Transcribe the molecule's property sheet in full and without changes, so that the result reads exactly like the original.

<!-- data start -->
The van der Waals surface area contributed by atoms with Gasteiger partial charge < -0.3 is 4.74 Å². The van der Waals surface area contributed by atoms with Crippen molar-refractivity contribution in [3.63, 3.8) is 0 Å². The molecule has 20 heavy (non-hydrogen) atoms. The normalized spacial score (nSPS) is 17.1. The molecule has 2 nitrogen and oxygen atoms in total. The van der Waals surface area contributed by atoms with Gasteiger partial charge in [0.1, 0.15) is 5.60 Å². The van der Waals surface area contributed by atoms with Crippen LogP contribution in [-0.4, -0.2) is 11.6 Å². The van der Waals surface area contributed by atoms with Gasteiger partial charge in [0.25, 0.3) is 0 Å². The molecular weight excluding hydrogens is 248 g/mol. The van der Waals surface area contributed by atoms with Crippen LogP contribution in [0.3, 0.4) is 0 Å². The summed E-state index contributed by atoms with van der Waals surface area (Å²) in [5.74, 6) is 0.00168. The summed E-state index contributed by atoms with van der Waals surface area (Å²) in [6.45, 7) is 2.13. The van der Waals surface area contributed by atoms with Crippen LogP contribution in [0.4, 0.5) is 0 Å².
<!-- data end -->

The van der Waals surface area contributed by atoms with Gasteiger partial charge < -0.3 is 4.74 Å². The van der Waals surface area contributed by atoms with Crippen molar-refractivity contribution in [3.63, 3.8) is 0 Å². The molecule has 20 heavy (non-hydrogen) atoms. The normalized spacial score (nSPS) is 17.1. The molecule has 2 nitrogen and oxygen atoms in total. The van der Waals surface area contributed by atoms with Gasteiger partial charge in [0.1, 0.15) is 5.60 Å². The van der Waals surface area contributed by atoms with Crippen LogP contribution in [-0.4, -0.2) is 11.6 Å². The van der Waals surface area contributed by atoms with Gasteiger partial charge in [0.25, 0.3) is 0 Å². The molecular weight excluding hydrogens is 248 g/mol. The van der Waals surface area contributed by atoms with Crippen LogP contribution in [0.3, 0.4) is 0 Å². The summed E-state index contributed by atoms with van der Waals surface area (Å²) in [5.74, 6) is 0.00168. The summed E-state index contributed by atoms with van der Waals surface area (Å²) in [6.45, 7) is 2.13. The van der Waals surface area contributed by atoms with Crippen LogP contribution in [0.4, 0.5) is 0 Å².